Should you care -- and I'm not at all sure that you should -- Galleycat has more on the Kaavya Viswanathan affair. First, a more or less anonymous but easily unmasked Harvard staff member says that Kaavya nodded off in class. And then the lady herself apologises. Oh, and whole lot more. If you have the patience.
Personally I stick to my original view of 24 February 2006, namely that if you're in a commercial business it makes sense to construct and market books on commercial lines. It makes sense in principle, that is. In this case, those who did the constructing seem to have fucked up. It looks like a case of plain old-fashioned incompetence, compunded by stupidity. With which I have no patience whatever.
Publishers Lunch carried a mention (ad?) for a new book on punctuation for creative writers. A lot of people seem to think highly of it.
Should you need any help with punctuation, the Concise Oxford Dictionary has a section at the back (most people don't even know it's there) which gives a succinct guide to usage. And for a more thorough treatment, I have never found anything to beat Sir Ernest Gowers's 50+-year-old Plain Words (still in print).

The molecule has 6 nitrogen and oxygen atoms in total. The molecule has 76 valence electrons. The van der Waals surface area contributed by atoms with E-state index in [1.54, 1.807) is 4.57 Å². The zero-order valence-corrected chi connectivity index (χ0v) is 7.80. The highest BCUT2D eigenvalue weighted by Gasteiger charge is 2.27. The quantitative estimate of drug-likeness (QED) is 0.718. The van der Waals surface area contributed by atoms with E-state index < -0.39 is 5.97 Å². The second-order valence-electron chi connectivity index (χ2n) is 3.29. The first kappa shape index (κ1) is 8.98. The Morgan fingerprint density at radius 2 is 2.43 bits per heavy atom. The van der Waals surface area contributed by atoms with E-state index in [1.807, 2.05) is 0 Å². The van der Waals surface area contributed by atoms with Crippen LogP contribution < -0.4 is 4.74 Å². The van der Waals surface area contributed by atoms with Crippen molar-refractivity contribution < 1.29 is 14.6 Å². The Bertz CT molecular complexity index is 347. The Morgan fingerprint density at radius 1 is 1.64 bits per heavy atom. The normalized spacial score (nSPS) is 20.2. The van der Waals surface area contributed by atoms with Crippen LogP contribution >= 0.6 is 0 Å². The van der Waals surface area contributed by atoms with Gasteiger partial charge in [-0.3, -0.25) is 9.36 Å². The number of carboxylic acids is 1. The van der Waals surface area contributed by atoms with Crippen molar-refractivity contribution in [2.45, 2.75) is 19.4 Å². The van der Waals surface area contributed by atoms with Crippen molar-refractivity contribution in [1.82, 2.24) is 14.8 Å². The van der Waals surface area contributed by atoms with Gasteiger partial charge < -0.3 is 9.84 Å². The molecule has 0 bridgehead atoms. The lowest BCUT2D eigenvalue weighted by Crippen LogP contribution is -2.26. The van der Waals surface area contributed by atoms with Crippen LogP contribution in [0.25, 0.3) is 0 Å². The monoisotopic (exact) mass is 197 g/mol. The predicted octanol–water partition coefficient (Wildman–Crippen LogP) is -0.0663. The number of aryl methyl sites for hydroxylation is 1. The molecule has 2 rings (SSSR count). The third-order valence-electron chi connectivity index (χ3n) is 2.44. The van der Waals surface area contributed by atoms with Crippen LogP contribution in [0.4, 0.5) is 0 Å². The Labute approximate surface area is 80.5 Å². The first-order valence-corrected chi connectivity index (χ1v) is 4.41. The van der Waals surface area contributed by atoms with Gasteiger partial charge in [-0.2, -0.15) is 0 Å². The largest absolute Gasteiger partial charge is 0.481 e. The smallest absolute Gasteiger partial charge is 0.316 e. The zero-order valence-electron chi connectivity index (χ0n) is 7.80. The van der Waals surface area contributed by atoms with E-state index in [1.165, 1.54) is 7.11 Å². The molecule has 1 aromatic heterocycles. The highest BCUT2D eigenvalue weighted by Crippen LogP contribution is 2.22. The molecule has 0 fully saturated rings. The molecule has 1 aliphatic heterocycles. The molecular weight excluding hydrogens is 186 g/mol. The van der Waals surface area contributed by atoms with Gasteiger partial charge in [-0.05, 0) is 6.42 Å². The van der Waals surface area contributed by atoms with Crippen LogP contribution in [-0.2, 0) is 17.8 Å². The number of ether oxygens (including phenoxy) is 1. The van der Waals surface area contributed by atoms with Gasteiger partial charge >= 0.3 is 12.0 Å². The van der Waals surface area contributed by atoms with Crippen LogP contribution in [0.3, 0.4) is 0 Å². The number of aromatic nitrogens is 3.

And, of course, don't forget Lynne Truss's famous book, Eats, Shoots and Leaves. The Guardian (link from booktrade.info) offers the opportunity to download a video of Lynne trying to convince schoolkids that they ought to find out where the commas go. Sounds like brick wall and head stuff to me, although at one time I used to do it for a living.